We recently conducted a study with 200 women who wore a Fitbit activity tracker. It revealed that most users embraced the devices as part of themselves and stopped treating it as an external technology. It was “always on, always on me” with 89% of participants wearing it almost constantly, only taking it off to recharge the battery.
We also found that the Fitbit was an active participant in the construction of everyday life. It had a profound impact on the women’s decision-making in terms of their diet, exercise and how they travelled from one place to another. Almost every participant took a longer route to increase the number of steps they took (91%) and amount of weekly exercise (95%) they did. Most increased their walking speed to reach their Fitbit targets faster (56%). We also saw a change in eating habits to more healthy food, smaller portion sizes and fewer takeaways (76%).
Most women in the study believed it was important to quantify their daily activities (88%) and checked their progress dashboard more than twice a day (84%). The chase was on to receive gratifying “hooray” and “champ” messages when a target was reached. One person even said: “I love my Fitbit Flex because it gives me a pat on the back every night.”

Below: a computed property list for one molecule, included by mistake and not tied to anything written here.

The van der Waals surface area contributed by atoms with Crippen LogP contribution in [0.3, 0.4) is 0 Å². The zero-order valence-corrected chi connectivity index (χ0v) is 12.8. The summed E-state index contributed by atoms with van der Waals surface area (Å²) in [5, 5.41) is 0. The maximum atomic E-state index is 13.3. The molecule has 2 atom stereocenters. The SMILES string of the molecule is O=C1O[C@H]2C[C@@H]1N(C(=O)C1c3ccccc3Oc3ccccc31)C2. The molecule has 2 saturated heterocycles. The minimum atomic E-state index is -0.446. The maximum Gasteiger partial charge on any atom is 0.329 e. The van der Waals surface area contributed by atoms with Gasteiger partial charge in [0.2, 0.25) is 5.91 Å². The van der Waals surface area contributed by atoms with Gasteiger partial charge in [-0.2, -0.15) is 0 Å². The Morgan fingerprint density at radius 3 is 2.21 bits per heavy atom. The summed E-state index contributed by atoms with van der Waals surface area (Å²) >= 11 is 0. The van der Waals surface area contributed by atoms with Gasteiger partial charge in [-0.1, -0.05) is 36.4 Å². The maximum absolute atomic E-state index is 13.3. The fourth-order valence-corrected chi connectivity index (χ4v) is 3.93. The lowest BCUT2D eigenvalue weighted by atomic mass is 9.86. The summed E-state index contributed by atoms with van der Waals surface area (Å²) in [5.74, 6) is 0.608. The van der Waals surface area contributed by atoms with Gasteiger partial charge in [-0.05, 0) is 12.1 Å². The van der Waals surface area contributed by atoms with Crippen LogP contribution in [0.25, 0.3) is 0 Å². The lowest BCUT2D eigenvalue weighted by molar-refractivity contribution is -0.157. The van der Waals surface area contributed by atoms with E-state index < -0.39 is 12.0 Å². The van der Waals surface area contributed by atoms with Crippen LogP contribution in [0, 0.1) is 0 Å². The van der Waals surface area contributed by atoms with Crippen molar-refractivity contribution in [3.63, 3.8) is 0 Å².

We were particular interested in finding out how women related to their Fitbit. For many, it was seen as a friend who helps them reach their targets (68%). Reaching the daily targets creates feelings of happiness (99%), self-satisfaction (100%), pride (98%) and motivation (98%). A good day where the targets were reached made them like Fitbit more (96%). Most (77%) would even go back home to fetch their Fitbit if they had left without it.